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lexi thompson retirement

Why is Lexi Thompson retiring at the age of 29?

Lexi Thompson revealed why she has decided to retire at the age of 29 in a press conference at the 2024 US Women’s Open.

 

Lexi Thompson believes “there are more things to life” than the rigorous routine of the LPGA Tour.

The 29-year-old said she “is looking forward to what life has in store” away from professional golf after announcing she will retire from a field she has worked in since the age of 15 and a game that has been ingrained since childhood.

Having played in the US Women’s Open at 12 years old, Thompson went on to win the 2014 Chevron Championship and 11 LPGA Tour titles, as well as represent the United States six times at the Solheim Cup.

She wants to play against Europe for the seventh time later this year, but she told the press at the 2024 US Women’s Open that she was at peace with her decision to retire, 14 years after turning professional.

“Like I said, it’s my 14th year and I’m not going to sit here and say it hasn’t crossed my mind in the past few years, but I feel like I’m at a point in my life where it is time to just step away from a full-time schedule,” she said.

“There are more things to life than going to a tournament every week and doing the same training every day. There’s just more to it and I’m looking forward to experiencing that, and I feel like I’m very content with where my life is and where this decision will lead me, so I’m just looking forward to what life has in store other than golf.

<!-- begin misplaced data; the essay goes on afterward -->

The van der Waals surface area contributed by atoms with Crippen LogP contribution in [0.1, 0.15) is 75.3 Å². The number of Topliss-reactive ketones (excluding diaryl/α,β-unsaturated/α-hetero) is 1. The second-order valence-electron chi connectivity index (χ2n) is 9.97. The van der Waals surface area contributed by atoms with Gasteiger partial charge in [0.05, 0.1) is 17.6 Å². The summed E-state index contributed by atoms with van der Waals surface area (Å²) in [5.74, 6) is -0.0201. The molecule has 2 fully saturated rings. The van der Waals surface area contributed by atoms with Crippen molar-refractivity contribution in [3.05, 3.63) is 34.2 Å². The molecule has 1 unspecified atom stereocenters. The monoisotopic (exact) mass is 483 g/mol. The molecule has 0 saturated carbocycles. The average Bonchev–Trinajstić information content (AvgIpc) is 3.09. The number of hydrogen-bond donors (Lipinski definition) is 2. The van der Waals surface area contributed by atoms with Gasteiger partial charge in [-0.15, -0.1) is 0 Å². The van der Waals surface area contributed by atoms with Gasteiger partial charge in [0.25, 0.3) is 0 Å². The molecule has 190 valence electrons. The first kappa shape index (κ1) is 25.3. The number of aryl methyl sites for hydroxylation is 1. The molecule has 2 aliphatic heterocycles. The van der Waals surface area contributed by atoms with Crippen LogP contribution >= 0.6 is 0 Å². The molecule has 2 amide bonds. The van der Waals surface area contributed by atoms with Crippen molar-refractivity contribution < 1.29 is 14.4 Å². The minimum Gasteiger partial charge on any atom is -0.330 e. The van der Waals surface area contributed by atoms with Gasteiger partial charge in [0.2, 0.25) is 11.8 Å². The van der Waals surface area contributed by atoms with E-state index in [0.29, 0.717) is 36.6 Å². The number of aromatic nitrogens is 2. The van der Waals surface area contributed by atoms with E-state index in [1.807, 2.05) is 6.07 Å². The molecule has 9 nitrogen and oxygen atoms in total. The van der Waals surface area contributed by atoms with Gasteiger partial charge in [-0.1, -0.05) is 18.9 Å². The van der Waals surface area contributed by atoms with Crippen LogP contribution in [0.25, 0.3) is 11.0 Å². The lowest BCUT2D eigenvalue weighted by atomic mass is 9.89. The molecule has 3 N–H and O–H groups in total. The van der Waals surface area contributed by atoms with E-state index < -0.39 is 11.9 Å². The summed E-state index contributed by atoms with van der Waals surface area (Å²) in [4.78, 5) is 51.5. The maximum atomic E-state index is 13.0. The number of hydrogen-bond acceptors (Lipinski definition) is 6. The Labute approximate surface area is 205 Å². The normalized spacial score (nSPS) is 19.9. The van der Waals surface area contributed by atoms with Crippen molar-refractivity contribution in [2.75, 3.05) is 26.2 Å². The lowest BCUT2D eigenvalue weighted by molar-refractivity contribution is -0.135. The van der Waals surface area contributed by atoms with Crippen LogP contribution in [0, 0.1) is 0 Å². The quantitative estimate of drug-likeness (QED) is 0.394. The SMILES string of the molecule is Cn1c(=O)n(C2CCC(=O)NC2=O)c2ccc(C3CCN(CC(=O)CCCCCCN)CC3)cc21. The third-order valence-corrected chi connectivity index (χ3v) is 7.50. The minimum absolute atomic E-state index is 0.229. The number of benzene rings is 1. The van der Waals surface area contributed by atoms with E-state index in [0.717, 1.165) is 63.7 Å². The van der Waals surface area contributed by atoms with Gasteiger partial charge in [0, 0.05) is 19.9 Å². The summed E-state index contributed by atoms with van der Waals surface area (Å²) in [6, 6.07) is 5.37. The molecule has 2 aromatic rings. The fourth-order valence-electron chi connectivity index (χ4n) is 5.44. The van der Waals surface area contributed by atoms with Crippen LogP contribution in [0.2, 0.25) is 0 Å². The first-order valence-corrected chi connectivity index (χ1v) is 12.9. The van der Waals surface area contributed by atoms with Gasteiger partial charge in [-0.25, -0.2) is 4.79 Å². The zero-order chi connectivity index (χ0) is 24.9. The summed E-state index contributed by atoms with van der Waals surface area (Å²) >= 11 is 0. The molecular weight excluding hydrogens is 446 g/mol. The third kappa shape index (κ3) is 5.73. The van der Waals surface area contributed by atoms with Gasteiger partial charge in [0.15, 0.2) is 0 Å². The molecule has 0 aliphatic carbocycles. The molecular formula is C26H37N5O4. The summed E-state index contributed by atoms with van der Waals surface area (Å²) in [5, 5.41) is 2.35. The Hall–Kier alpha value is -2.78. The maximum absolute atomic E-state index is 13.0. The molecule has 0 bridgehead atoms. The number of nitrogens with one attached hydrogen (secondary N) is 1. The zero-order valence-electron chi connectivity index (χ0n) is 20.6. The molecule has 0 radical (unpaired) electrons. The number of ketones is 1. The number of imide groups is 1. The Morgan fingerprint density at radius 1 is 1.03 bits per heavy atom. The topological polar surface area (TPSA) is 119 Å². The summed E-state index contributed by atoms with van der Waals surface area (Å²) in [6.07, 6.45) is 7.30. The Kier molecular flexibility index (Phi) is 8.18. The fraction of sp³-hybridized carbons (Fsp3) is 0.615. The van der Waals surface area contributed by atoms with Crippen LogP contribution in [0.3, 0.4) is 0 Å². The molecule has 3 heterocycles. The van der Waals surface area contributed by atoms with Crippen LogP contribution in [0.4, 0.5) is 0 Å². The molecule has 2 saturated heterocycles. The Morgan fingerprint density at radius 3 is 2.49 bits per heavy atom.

“Honestly just staying true to myself,” she added. “Being out here can be a lot. It can be lonely (she became emotional) – I just think especially with what’s happened in golf recently too. A lot of people don’t realise a lot of what we go through as a professional athlete. I’d be the last one to say like, throw me a pity party, that’s the last thing I want.

“But we’re doing what we love. We’re trying our best every single day and we’re not perfect. We’re humans. Words hurt and it’s hard to overcome sometimes, but having the people around you that love you and support you, and I feel like that’s been the biggest thing for me.”

lexi thompson retirement

(Main image: USGA/Jason Miczek. Image above: USGA/Jason Miczek)

Lexi Thompson retirement: ‘ I will say yes, I’ve struggled with it’

As well as the many highs Thompson has reached there have been lows too, such as taking on board criticism which she admitted is hard to swallow. In 2018, she took a month away from the game “to focus on herself.”

A year before, Thompson was given a staggering four-shot penalty at the Chevron Championship for improperly replacing her ball after marking it and then signing an incorrect scorecard. She has suffered major near-misses at the 2019 and 2021 US Opens.

She has considered retirement for the last few years but never found the right time to call it. She revealed she will launch a new Lexi fitness app in her retirement and alluded to starting a family. Not only has her success led to her rocketing popularity, but her powerful and aggressive play on the golf course. At the end of last year, she became the seventh woman to play on the PGA Tour.